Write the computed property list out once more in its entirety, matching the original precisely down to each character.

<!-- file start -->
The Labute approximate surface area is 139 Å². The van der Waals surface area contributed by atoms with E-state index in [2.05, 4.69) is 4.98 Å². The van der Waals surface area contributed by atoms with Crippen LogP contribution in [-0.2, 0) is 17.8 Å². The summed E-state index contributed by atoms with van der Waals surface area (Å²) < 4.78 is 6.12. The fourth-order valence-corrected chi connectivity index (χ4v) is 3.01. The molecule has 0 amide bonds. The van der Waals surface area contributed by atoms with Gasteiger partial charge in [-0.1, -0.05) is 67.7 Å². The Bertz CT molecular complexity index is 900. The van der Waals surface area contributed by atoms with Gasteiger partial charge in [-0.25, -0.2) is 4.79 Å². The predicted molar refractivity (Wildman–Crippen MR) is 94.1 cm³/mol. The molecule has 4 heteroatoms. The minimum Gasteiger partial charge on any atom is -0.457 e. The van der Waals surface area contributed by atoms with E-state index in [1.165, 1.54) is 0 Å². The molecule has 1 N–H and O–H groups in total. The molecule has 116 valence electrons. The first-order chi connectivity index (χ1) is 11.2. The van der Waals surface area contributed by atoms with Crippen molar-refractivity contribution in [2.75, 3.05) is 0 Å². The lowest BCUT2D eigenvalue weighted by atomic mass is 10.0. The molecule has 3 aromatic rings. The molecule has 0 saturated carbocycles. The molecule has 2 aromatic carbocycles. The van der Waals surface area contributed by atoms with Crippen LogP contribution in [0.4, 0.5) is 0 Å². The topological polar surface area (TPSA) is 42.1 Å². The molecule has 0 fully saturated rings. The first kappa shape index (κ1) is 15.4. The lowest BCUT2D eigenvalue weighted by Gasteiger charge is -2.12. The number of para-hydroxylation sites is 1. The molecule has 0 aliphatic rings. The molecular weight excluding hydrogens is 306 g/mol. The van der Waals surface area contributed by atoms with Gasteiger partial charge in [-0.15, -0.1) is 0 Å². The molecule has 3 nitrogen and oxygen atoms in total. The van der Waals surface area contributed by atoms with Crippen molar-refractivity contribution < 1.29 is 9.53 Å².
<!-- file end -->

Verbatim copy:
The Labute approximate surface area is 139 Å². The van der Waals surface area contributed by atoms with E-state index in [2.05, 4.69) is 4.98 Å². The van der Waals surface area contributed by atoms with Crippen LogP contribution in [-0.2, 0) is 17.8 Å². The summed E-state index contributed by atoms with van der Waals surface area (Å²) < 4.78 is 6.12. The fourth-order valence-corrected chi connectivity index (χ4v) is 3.01. The molecule has 0 amide bonds. The van der Waals surface area contributed by atoms with Gasteiger partial charge in [-0.1, -0.05) is 67.7 Å². The Bertz CT molecular complexity index is 900. The van der Waals surface area contributed by atoms with Gasteiger partial charge in [-0.25, -0.2) is 4.79 Å². The predicted molar refractivity (Wildman–Crippen MR) is 94.1 cm³/mol. The molecule has 4 heteroatoms. The minimum Gasteiger partial charge on any atom is -0.457 e. The van der Waals surface area contributed by atoms with E-state index in [1.165, 1.54) is 0 Å². The molecule has 1 N–H and O–H groups in total. The molecule has 116 valence electrons. The first-order chi connectivity index (χ1) is 11.2. The van der Waals surface area contributed by atoms with Crippen molar-refractivity contribution in [2.75, 3.05) is 0 Å². The lowest BCUT2D eigenvalue weighted by atomic mass is 10.0. The molecule has 3 aromatic rings. The molecule has 0 saturated carbocycles. The molecule has 2 aromatic carbocycles. The van der Waals surface area contributed by atoms with Crippen LogP contribution in [0.4, 0.5) is 0 Å². The topological polar surface area (TPSA) is 42.1 Å². The molecule has 0 fully saturated rings. The first kappa shape index (κ1) is 15.4. The lowest BCUT2D eigenvalue weighted by Gasteiger charge is -2.12. The number of para-hydroxylation sites is 1. The molecule has 0 aliphatic rings. The molecular weight excluding hydrogens is 306 g/mol. The van der Waals surface area contributed by atoms with Gasteiger partial charge in [-0.15, -0.1) is 0 Å². The molecule has 3 nitrogen and oxygen atoms in total. The van der Waals surface area contributed by atoms with Crippen molar-refractivity contribution < 1.29 is 9.53 Å².